The newer idea of embodied learning I take from studies of theatre and performance. Here, ideas are performed to audiences, and the actors embody the ideas, points of view and feelings. The aim of a performance is to be as authentic and convincing as possible, the actors living the ambiguities, dilemmas and contradictions that they depict (Riley and Hunter, 2009). This book emphasises that performance can become research into human feelings, attitudes and relations and moreover can reach its audience more powerfully and rapidly than a wordy research monograph would allow. I am applying this to children’s stories in two ways.

 

First, the writing of stories for children is a performance (ideas and values being displayed for public audiences) bearing the same demands for honesty, sincerity and authenticity as applies in drama and the theatre. Quality writing is thus a craft requiring talent and dedication. Writings for children potentially affects their development and ideas, and needs therefore to be of the highest quality and integrity. Although authors need freedom in their writing, stories should be defensible as promoting healthy personal and social development, and not promoting prejudice, hatred, disrespect and other such negative attitudes. However, stories need to be thought-provoking rather than bland homilies, and are likely to stimulate thinking about these negative themes.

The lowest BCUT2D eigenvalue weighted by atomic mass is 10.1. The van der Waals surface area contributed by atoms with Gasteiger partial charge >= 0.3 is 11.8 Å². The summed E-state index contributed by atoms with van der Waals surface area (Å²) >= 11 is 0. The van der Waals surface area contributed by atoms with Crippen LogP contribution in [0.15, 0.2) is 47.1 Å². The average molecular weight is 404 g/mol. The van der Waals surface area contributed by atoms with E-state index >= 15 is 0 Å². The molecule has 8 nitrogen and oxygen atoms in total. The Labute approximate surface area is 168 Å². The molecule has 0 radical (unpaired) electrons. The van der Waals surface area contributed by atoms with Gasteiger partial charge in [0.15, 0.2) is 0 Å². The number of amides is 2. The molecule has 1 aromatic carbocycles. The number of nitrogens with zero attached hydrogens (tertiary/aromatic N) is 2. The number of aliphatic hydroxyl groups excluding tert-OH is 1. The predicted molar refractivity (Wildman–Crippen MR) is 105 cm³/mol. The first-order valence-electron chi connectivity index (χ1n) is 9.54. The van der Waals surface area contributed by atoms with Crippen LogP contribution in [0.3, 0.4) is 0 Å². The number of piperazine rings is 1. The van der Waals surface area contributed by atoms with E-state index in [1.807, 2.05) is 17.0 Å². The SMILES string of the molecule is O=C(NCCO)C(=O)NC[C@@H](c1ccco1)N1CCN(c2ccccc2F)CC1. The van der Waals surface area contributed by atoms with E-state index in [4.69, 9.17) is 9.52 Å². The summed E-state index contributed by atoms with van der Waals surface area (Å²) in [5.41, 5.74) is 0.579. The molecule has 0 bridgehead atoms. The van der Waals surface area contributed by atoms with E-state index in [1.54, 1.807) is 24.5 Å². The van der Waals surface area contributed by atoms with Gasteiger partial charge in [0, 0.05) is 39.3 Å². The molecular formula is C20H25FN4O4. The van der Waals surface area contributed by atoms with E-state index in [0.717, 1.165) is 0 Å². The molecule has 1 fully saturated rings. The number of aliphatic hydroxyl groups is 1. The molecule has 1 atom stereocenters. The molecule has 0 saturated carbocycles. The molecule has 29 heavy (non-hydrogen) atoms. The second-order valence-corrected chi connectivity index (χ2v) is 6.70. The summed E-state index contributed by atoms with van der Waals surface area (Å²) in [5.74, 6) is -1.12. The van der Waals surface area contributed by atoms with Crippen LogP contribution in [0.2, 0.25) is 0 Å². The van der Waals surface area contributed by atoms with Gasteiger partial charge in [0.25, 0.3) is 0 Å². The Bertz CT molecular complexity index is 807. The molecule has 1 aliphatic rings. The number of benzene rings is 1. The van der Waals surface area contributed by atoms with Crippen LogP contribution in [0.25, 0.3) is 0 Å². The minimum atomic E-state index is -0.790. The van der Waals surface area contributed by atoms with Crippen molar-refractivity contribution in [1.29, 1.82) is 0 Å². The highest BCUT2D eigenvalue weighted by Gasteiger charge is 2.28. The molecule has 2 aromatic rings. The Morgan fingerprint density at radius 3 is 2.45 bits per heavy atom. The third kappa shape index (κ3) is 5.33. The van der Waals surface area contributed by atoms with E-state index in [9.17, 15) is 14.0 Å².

Secondly, the child reader as audience can be emotionally moved by the book, and led to consider issues that might be potentially world-view changing, even life-changing. In a story in written form, this demands vividness in description and honesty in characterisation, characters who impress as real, engaged in dilemmas which are true to life. This will not be the case where characters are cardboard and adventure plots banal. A serious issue emerges on what is suitable for children to read. In adventure stories, children have routinely been placed in danger, and excitement linked to this. The limits are constantly tested, stories for example engaging with death, war and atrocities (such as Elli: Coming of Age in the Holocaust by Livia E. Bitton Jackson. Where a story is sensitive and does not indulge in gratuitous and sadistic violence, it should be capable of promoting personal development. If the story gives the impression that human life has little value, then it is potentially harmful.

 

III Imagining Reality.